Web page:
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Martin Luther King Jr. Week Keynote Address by Tamika D. Mallory

January 24 @ 7:00 pm - 8:30 pm

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NOTE – UNC Asheville’s Clear Bag Policy will be in effect at Lipinsky Auditorium for the MLK Week Keynote Address on Jan. 24. Please leave backpacks at home or check them at the door. Details and description of the keynote event follow below.

*Martin Luther King Jr. 2019 Week of Activities: University Update*

On behalf of the UNC Asheville Martin Luther King Jr. Planning Committee, and the UNC Asheville Senior Staff, and in consultation with the UNC Asheville Faculty Senate Executive Committee, we write to offer this reminder about the university’s values and our commitment to free speech and open dialogue as we prepare for the Martin Luther King Jr. week of activities (Jan. 19-25, 2019).

The Constitutional and democratic principles of freedom of thought and expression are central to our mission as a university, especially during the day honoring the legacy and enduring values of Dr. Martin Luther King Jr. As has been our custom, the university’s invitation to an individual speaker at a university event in no way implies endorsement of that speaker’s comments, critiques, views, ideas, or actions. Further, the university’s fundamental principles reject bias in all of its forms including anti-Semitism and discrimination.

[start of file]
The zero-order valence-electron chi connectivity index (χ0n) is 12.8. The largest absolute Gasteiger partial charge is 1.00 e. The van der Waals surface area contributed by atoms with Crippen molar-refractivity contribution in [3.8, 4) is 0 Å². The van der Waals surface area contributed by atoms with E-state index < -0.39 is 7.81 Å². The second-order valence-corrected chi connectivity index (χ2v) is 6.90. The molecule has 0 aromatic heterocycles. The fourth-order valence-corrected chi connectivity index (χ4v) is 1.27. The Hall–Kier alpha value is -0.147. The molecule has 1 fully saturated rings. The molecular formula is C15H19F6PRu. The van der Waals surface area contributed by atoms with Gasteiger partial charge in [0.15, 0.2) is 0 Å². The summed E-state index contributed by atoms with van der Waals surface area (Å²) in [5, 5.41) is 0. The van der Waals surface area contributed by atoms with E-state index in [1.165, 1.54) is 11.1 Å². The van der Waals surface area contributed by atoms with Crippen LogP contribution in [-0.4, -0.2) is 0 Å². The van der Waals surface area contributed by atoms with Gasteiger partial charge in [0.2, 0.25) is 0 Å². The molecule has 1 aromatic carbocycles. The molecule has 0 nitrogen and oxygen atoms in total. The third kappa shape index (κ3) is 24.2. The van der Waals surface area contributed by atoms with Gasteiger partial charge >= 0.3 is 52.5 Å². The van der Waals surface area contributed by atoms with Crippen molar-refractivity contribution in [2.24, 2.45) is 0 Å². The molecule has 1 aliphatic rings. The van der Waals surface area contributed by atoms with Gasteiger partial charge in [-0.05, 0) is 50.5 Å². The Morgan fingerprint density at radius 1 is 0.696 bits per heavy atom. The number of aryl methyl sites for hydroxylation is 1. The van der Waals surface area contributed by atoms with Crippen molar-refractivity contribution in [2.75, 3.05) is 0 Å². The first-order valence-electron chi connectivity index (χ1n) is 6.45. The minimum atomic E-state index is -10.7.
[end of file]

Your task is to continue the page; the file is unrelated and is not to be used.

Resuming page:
Dr. Martin Luther King Jr. worked with diverse and sometimes opposing groups to overcome intolerance and to engage in the difficult yet vital work of the civil rights movement. He allowed a plurality of voices to be heard and encouraged meaningful conversations with respect and reason. His legacy continues today, across the country and across differing groups, all working for social justice and advancing his message of tolerance and non-violence.